• Joanne Jacobs

Arizona: You can start teaching before you earn a degree

Arizona teachers won't need a bachelor's degree to launch their careers under a new law signed by Gov. Doug Ducey, reports Fox's Stephen Sorace. Novice teachers must be enrolled in college.


Public schools in the state have struggled to fill teaching vacancies for years, he writes. One survey found 26 percent of jobs are not filled by a certified teacher.


Would 19-year-olds be learning to teach on the job? I suspect districts that use the flexibility will be hiring aides as classroom teachers while they move toward a bachelor's degree. Many districts have programs to help aides, who tend to be "diverse," become teachers, but it takes a long time for someone working full-time to complete college.


Some Arizona districts are experimenting with team teaching. Arizona State's Next Education Workforce initiative is working with schools to create teaching teams that combine veterans and novices.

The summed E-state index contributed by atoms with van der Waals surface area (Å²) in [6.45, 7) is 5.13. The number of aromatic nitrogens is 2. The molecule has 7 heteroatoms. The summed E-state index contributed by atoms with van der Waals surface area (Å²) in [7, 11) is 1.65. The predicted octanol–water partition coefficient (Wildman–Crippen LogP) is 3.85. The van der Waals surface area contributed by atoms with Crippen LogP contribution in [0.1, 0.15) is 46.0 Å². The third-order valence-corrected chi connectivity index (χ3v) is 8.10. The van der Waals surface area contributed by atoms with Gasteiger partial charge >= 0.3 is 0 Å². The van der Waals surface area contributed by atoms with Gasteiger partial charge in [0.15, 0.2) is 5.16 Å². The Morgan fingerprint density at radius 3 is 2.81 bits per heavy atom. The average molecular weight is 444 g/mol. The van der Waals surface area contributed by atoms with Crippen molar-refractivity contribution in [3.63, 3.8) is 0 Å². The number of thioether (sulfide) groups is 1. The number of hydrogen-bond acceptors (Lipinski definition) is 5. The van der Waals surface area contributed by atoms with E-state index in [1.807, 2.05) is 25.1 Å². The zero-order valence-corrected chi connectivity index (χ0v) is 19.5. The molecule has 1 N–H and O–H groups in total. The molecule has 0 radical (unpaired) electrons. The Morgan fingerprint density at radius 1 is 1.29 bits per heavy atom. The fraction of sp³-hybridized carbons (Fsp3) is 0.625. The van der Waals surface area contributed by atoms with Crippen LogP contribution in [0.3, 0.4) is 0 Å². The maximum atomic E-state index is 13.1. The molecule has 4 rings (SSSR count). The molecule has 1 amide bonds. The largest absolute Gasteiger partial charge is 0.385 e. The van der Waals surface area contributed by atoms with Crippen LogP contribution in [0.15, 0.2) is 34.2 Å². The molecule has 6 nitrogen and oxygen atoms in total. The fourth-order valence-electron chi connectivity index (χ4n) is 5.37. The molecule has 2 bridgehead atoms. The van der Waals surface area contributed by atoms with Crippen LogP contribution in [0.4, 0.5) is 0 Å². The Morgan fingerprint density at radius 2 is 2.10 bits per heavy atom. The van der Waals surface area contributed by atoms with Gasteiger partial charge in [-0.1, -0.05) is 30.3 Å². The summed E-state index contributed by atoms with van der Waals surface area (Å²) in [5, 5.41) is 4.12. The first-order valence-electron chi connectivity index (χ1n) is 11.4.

“We've created the need to have one person in a box with a group of students every single day," ASU's Brent Maddin told Rocio Hernandez of KJZZ. "I'm not convinced that it’s a) job that is sustainable for educators, or b) really good at delivering the truly deep and personalized learning that our students, especially our students with the greatest needs deserve.”


In Public Impact's Opportunity Culture model, which is used nationwide, master teachers lead multi-classroom teams, "extending the reach of excellent teachers." There's lots of opportunity for coaching, collaboration and shared lesson planning.




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